Boost logo

Boost :

From: Timothy M. Shead (tshead_at_[hidden])
Date: 2002-01-14 21:12:58

> We haven't considered installation too much yet, but it's in the works.

> Is libtool really the answer to everything on platforms where it's
> available?

Using libtool, a package that I maintain builds/links/properly installs
shared libraries under modern unices, static libs under older Unices
that don't support shared libs, and DLLs under Cygwin/Windows without
any intervention on the users' part - so I'd say "yes".

> If libtool is such a general build/installation tool, does it

> handle executables also?


> If it does everything so well, why do people use

> other tools? I just want to get a balanced sense of its place in the world.

What other tools? I'd never heard of Jam until looking at the boost
source a few days ago, and Jam doesn't provide near the functionality -
it's fair to say that autoconf/automake/libtool is a complex solution to
a complex problem; with an autotools-based build, I can do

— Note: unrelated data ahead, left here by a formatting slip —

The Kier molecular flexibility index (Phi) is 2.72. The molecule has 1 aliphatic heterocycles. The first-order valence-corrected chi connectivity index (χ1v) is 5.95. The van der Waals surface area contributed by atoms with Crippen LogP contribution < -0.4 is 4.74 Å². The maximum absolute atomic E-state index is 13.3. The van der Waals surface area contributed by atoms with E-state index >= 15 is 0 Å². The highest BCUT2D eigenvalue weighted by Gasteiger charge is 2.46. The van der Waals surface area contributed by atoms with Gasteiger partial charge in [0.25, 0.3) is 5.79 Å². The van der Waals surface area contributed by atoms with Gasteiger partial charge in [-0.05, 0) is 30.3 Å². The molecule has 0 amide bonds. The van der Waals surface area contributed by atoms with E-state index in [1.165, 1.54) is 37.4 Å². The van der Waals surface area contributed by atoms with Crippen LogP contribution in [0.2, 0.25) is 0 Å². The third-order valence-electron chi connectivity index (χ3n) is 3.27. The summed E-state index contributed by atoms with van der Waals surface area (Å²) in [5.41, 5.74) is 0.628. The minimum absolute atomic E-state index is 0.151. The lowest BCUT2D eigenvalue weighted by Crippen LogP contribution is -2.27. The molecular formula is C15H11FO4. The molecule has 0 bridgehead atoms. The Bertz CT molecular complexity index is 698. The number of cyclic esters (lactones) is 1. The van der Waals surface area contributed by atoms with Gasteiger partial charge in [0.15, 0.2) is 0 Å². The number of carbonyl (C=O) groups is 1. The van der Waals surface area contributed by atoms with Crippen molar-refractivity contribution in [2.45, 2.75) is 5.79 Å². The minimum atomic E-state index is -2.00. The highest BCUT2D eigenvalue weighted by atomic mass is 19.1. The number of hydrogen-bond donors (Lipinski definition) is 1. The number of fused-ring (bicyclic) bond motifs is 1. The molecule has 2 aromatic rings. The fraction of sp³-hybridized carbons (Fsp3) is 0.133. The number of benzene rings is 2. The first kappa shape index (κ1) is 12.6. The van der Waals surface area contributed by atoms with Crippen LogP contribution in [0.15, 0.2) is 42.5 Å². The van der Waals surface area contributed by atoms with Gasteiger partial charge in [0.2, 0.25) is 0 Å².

$ make distcheck

and sit back while the tools create a distribution archive in one
directory, unpack it into a second, cross-compile it into a third, and
run regression tests on the results, leaving me with a very high level
of confidence that the archive is complete and will compile for other
people. If I give you that archive, you can do

        $ ./configure
        $ make distcheck

and do the whole thing on your machine. Just about the only argument I
can think of against using autotools for boost is that the average
Windows installation doesn't have the environment necessary to run it.


Boost list run by bdawes at, gregod at, cpdaniel at, john at